DENVER -- Between frosty breaths on the mound, Brad Lidge warmed to the challenge and erased a season of frustration.
Philadelphia's beleaguered closer stranded runners at first and second on a bitterly cold Sunday night when he retired Troy Tulowitzki on a flyball for the final out, preserving the Phillies' 6-5 win over the Colorado Rockies in Game 3 of their NL playoff series.
"When the postseason starts, it's a completely clean slate," said Lidge, who is from Denver. "It's definitely a treat to be able to play here right now, get a chance to pitch in front of family and friends."
In a game that started with temperatures near freezing and ended past midnight, the defending World Series champs took a 2-1 lead in the best-of-five series. They can wrap it up Monday when they send Game 1 winner Cliff Lee against Rockies ace Ubaldo Jimenez.
The save was surely sweet redemption for Lidge. He converted all 48 save chances last year, capped when he struck out Tampa Bay's Eric Hinske in Game 5 to clinch the Phillies' World Series title.
But he lost his perfect touch this season -- he led the majors with 11 blown saves, went 0-8 with a 7.21 ERA and briefly lost his job in September.
"He's had ups and downs," Howard said. "Right now he's here to finish games. That's what matters. I was glad to see him out there."
The ball hit Utley's right leg while he was still in the batter's box and should have been ruled a foul ball, but home plate umpire Jerry Meals didn't call the ball dead.
"It looked like it hit him," Helton said. "That was my first reaction that the ball hit him. Then I thought he was out [at first]."
First-base umpire Ron Kulpa ruled, however, that Helton was pulled off the bag by Street's throw over the runner.
Meals told The Associated Press after the game that he missed the call. He said replays showed the ball indeed hit Utley.
"Yeah, the ball came up and grazed off his leg and continued rolling up the line," Meals said. "No. 1, it wasn't seen by myself or anybody. If you look at it, you'll be able to see it. Off the front leg, got him up in the knee-thigh area. It just grazed him and the ball continued to roll the way it was rolling. I just saw a ball hit and rolling out there and that's it.
"Chase Utley took off like it was nothing," Meals added. "He gave no indication to us that it hit him. Whatever percent of the time, you're going to get a guy that's going to stop if it hits him.
Utley said, "The ball might have caught me."
"Nobody said anything, so I ran hard," he said. "I check swung. The ball checked up in front of me. It might have hit my leg. But nobody made a call."
Umpires have had a rocky first week of the playoffs, including an admitted missed call in the eighth inning of Game 2 of the Yankees and Twins series.
Lidge came out of the bullpen for the ninth and retired pinch-hitter Brad Hawpe before walking Carlos Gonzalez, who swiped second. Pinch-hitter Jason Giambi fouled out before Todd Helton walked, bringing up Tulowitzki.
The Rockies' cleanup hitter has excelled in these situations this season, but not tonight. He got under the pitch and flied out meekly to left to end it. Tulowitzki slammed his bat to the ground with both hands when he lifted the routine fly, then flung down his helmet once it was caught.
"I felt like I got a good swing," Tulowitzki said. "I got under it a little bit, hit it high. It's a situation you want to be in."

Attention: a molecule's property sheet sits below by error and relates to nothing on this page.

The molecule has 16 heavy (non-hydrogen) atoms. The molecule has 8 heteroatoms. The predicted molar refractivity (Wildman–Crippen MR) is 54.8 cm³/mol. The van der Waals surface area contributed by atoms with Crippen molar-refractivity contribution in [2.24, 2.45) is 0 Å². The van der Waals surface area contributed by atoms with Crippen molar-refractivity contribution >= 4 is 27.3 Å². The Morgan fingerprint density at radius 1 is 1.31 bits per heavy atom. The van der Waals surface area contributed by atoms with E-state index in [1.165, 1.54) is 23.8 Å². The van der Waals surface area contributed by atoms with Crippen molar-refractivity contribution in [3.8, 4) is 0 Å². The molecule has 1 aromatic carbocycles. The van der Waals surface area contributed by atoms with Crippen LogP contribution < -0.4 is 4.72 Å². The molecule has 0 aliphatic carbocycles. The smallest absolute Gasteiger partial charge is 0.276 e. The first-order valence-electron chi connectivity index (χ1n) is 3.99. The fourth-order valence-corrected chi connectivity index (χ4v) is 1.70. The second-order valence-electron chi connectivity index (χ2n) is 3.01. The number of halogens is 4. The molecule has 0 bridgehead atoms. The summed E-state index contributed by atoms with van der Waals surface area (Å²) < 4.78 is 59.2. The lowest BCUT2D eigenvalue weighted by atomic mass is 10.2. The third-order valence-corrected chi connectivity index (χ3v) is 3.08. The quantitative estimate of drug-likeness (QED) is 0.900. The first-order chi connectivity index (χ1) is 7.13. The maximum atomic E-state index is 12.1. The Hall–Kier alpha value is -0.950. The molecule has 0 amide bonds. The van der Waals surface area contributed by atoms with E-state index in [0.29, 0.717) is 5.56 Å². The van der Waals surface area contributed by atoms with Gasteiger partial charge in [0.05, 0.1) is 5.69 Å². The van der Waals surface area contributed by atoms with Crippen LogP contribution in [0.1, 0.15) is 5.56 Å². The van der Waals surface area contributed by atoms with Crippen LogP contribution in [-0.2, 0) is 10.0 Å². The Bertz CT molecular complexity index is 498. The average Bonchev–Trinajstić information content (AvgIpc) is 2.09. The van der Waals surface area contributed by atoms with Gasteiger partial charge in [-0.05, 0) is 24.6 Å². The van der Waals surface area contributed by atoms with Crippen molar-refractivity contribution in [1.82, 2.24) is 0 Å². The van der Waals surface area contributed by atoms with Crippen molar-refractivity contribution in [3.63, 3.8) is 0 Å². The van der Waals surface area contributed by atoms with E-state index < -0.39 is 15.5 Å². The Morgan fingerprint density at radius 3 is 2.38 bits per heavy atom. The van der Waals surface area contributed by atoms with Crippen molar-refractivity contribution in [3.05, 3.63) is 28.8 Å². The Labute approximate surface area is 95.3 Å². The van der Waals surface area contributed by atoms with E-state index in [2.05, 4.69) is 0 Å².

Rockies manager Jim Tracy suggested that with speedsters on the base paths -- Eric Young Jr., perhaps the fastest player in the majors, was pinch running for Helton at first -- all Tulowitzki needed was a hit toward the gap to send the Rockies home winners.
The temperature when Rockies right-hander Jason Hammel threw his first pitch at 8:08 p.m. was a crisp 35 degrees, tying the record low set when Cleveland hosted Florida in Game 4 of the 1997 World Series. Phillies manager Charlie Manuel was the Indians' hitting coach.
It was so chilly the players' breaths swirled around them like smoke as the mercury dipped into the 20s.
At least there was none of the icy mist, bitter wind, freezing rain and snow that blanketed the downtown Denver ballpark a day earlier, when the gametime temperature would have been 26 degrees.
"That might have been difficult for the Broncos to play in that yesterday, much less a baseball game," Tracy said.
Players and coaches looked like they were dressed for a day on the slopes, not a night at the ballpark, donning ski caps and extra gear to stay warm and dry, and they huddled by heaters and on warmed benches in the dugouts and bullpens.
"Once the game started, I didn't get cold at all," Manuel said. "I figured the guys on the field didn't if I didn't. I'm standing in the dugout. Of course, there was a heater there. But I was standing behind the heater. That's how smart I am."
With the game pushed back a day, Manuel ditched plans to give 37-year-old right-hander Pedro Martinez his first postseason start in five years and went with rookie left-hander J.A. Happ instead. That neutralized the Rockies' most potent lineup, sending third baseman Ian Stewart and Seth Smith to the bench.
Tracy juggled his lineup, benching Hawpe, his All-Star right fielder who has slumped over the second half of the season, and replacing him with Ryan Spilborghs. He also moved catcher Yorvit Torrealba up two spots to fifth in the order. Torrealba went 0 for 4.
Carlos Ruiz broke a 4-all tie in the sixth with his second run-scoring single, this one off Jose Contreras, who walked the two batters ahead of him. Tulowitzki's sacrifice fly in the seventh tied it at 5.
Winning pitcher Chad Durbin threw a 1-2-3 eighth.
Yorvit Torrealba Jr., 12, who was kidnapped in Venezuela this summer along with a couple of older relatives before being released unharmed, threw out the ceremonial first pitch to his father, who embraced his boy afterward. ... Utley homered in the first.